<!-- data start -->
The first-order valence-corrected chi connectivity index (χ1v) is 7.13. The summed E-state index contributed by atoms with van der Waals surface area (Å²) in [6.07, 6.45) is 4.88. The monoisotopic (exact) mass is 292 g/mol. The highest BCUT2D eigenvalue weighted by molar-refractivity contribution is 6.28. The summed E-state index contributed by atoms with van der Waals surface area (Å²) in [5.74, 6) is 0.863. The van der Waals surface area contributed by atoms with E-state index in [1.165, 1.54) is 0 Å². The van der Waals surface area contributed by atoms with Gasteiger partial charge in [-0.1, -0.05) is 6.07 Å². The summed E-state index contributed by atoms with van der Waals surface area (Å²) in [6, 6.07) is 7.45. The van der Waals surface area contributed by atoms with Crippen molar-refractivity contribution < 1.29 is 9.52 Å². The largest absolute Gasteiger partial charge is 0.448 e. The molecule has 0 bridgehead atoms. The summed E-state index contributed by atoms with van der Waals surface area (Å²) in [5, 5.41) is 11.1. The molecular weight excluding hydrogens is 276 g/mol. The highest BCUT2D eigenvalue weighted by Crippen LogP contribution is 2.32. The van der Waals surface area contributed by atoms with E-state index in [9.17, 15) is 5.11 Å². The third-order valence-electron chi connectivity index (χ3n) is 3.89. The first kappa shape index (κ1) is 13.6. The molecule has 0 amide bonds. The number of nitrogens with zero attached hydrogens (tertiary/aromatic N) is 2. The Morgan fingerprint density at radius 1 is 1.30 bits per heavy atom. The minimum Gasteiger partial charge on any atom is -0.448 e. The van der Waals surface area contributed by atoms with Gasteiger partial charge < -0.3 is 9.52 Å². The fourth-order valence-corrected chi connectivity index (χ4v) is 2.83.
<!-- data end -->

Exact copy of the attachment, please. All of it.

The first-order valence-corrected chi connectivity index (χ1v) is 7.13. The summed E-state index contributed by atoms with van der Waals surface area (Å²) in [6.07, 6.45) is 4.88. The monoisotopic (exact) mass is 292 g/mol. The highest BCUT2D eigenvalue weighted by molar-refractivity contribution is 6.28. The summed E-state index contributed by atoms with van der Waals surface area (Å²) in [5.74, 6) is 0.863. The van der Waals surface area contributed by atoms with E-state index in [1.165, 1.54) is 0 Å². The van der Waals surface area contributed by atoms with Gasteiger partial charge in [-0.1, -0.05) is 6.07 Å². The summed E-state index contributed by atoms with van der Waals surface area (Å²) in [6, 6.07) is 7.45. The van der Waals surface area contributed by atoms with Crippen molar-refractivity contribution < 1.29 is 9.52 Å². The largest absolute Gasteiger partial charge is 0.448 e. The molecule has 0 bridgehead atoms. The summed E-state index contributed by atoms with van der Waals surface area (Å²) in [5, 5.41) is 11.1. The molecular weight excluding hydrogens is 276 g/mol. The highest BCUT2D eigenvalue weighted by Crippen LogP contribution is 2.32. The van der Waals surface area contributed by atoms with E-state index in [9.17, 15) is 5.11 Å². The third-order valence-electron chi connectivity index (χ3n) is 3.89. The first kappa shape index (κ1) is 13.6. The molecule has 0 amide bonds. The number of nitrogens with zero attached hydrogens (tertiary/aromatic N) is 2. The Morgan fingerprint density at radius 1 is 1.30 bits per heavy atom. The minimum Gasteiger partial charge on any atom is -0.448 e. The van der Waals surface area contributed by atoms with Gasteiger partial charge < -0.3 is 9.52 Å². The fourth-order valence-corrected chi connectivity index (χ4v) is 2.83.